In 1997, the Mexican government implemented a national CCT program, called PROGRESA, with the objective of improving children's nutrition, health, and education. The cash transfer beneﬁt from PROGRESA comes in two forms. The first is a monthly ﬁxed stipend of 90 pesos (approximately US$7) conditional on family members obtaining preventive medical care. The second type of transfer comes in the form of educational grants, which are given to families of children starting the third grade, conditional on children attending school a minimum of 85 percent of the time and not repeating a grade more than twice. The size of the education stipend is larger at higher grades and is also higher for girls, because the government wanted to encourage older girls, in particular, to stay in school. The rates vary from 60 pesos per month for children enrolled in third grade to 225 pesos per month for females enrolled in the third year of junior high school.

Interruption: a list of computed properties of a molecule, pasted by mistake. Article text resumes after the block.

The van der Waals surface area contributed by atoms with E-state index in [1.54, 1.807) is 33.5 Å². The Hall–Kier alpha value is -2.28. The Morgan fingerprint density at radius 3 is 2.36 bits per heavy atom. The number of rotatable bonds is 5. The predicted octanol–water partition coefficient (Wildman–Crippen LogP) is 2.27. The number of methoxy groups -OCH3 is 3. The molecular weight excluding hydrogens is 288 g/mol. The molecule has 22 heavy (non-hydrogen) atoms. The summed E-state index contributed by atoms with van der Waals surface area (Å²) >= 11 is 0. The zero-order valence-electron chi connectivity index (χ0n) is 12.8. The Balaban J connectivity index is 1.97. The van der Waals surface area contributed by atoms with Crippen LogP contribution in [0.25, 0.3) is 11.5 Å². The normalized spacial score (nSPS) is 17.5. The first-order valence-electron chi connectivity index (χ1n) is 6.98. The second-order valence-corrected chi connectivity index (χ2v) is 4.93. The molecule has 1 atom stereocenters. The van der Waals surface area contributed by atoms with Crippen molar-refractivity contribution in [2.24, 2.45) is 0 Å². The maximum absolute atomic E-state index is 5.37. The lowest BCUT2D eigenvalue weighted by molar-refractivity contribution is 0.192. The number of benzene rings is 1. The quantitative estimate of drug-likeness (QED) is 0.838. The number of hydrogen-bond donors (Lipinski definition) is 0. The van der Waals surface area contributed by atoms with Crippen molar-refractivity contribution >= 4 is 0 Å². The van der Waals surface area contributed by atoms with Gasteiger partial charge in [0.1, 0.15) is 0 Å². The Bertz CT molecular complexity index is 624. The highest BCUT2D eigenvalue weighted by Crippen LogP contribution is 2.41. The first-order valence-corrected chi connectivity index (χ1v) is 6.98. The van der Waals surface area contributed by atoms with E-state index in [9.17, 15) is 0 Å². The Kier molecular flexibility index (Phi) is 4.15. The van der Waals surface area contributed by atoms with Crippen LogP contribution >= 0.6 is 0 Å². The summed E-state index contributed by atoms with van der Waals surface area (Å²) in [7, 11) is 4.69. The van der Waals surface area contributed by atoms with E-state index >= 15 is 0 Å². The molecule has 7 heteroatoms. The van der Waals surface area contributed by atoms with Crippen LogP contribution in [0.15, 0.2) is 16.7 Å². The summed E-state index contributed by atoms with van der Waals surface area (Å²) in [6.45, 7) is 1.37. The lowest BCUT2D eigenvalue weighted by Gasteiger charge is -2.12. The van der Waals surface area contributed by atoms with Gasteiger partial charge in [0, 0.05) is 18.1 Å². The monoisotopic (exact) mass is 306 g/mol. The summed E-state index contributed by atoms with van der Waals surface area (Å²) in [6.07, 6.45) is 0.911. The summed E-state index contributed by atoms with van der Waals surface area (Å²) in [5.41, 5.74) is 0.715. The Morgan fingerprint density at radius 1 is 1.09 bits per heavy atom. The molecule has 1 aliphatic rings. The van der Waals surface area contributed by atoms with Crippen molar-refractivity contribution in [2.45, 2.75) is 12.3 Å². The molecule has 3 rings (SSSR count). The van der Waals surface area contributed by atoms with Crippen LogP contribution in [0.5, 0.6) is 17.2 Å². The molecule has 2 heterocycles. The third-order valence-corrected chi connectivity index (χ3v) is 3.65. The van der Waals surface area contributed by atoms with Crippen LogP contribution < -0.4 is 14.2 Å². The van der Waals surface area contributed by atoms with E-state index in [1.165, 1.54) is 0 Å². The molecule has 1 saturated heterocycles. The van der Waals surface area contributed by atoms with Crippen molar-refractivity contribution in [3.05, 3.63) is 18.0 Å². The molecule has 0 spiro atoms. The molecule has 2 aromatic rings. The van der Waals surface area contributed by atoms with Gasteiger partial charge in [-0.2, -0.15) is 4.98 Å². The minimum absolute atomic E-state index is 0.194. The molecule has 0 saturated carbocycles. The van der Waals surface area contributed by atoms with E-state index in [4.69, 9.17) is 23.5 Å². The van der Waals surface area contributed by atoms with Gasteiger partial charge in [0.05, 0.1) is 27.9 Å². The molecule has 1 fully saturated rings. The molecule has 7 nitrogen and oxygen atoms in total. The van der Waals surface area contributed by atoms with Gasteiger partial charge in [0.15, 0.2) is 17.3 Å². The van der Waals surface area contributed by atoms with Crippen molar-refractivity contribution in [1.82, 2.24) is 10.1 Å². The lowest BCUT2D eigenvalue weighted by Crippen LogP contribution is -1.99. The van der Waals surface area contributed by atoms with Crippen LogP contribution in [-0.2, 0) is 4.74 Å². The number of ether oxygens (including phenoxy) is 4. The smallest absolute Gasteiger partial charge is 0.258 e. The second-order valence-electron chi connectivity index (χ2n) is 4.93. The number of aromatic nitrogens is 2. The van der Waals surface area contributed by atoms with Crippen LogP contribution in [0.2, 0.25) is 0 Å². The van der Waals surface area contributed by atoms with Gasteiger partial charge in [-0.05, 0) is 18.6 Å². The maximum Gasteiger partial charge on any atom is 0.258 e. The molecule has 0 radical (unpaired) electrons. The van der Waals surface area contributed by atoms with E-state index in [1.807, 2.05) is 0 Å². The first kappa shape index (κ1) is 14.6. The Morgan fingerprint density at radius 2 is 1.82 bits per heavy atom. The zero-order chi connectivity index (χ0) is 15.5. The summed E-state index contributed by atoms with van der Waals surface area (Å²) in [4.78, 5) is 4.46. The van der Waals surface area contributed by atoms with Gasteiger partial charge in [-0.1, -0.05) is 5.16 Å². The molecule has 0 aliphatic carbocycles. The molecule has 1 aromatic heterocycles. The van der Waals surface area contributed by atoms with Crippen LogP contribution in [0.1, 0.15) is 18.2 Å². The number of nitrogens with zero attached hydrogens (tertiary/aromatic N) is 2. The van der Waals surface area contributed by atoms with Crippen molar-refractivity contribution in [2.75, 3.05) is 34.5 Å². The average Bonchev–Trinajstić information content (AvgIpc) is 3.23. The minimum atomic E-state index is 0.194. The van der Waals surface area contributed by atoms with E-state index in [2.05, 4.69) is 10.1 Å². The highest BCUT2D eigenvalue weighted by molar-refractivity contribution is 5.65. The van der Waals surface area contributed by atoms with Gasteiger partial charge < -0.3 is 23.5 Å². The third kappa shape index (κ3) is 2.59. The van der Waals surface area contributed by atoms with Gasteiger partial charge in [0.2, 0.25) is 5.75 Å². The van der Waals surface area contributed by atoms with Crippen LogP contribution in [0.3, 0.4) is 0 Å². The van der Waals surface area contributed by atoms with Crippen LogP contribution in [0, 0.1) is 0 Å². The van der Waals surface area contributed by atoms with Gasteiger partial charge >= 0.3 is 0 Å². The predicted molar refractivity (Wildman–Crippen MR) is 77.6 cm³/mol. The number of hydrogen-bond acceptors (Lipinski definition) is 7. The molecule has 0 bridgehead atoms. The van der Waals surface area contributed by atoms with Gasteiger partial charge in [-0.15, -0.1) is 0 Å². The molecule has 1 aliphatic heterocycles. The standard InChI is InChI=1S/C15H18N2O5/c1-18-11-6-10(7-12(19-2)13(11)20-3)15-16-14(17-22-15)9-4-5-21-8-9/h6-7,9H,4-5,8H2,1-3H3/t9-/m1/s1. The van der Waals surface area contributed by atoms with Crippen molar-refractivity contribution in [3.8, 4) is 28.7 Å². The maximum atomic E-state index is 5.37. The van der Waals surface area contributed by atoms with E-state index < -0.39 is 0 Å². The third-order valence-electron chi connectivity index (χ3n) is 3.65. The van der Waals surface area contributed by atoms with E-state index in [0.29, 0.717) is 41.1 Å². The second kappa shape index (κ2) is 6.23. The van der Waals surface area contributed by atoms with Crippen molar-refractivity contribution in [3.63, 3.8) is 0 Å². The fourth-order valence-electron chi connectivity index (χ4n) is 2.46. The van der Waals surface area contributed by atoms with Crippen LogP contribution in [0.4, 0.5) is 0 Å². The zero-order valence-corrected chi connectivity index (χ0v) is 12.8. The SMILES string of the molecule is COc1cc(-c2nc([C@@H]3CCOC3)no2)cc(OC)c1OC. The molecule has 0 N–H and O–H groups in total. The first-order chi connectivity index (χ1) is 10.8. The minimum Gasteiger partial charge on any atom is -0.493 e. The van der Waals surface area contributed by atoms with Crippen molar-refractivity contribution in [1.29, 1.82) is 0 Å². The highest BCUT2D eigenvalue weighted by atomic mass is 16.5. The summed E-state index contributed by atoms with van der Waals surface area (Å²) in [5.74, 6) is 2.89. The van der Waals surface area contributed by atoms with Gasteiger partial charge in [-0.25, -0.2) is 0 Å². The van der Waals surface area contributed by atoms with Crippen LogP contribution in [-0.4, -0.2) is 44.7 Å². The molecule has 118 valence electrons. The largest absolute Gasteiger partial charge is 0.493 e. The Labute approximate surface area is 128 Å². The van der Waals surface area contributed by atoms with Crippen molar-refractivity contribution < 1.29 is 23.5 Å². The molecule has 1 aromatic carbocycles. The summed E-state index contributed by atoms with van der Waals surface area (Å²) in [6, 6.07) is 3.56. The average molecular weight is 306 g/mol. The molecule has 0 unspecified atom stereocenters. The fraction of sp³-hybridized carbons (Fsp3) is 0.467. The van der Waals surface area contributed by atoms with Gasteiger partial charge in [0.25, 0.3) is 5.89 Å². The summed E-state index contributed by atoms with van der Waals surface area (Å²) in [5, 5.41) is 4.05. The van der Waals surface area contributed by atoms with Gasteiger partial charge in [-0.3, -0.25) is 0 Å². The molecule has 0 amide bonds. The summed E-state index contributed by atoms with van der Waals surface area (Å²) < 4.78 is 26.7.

Census data from 1997 was used to identify communities eligible for PROGRESA on the basis of socioeconomic status. For budgetary and administrative reasons, all eligible communities could not be brought into the program at the same time. Instead, communities had to be phased into the program over a two-year period. In 1998, of the 50,000 communities deemed eligible, 506 were chosen to participate in the evaluation - 320 were assigned to the treatment group and would receive program benefits immediately, and 185 were assigned to the comparison group and would begin the program almost two years later. Households in the treatment group received the cash transfer every month, conditional on completing the required health and education components. Once enrolled, households received beneﬁts for a minimum of three years, after which they were re-assessed for eligibility.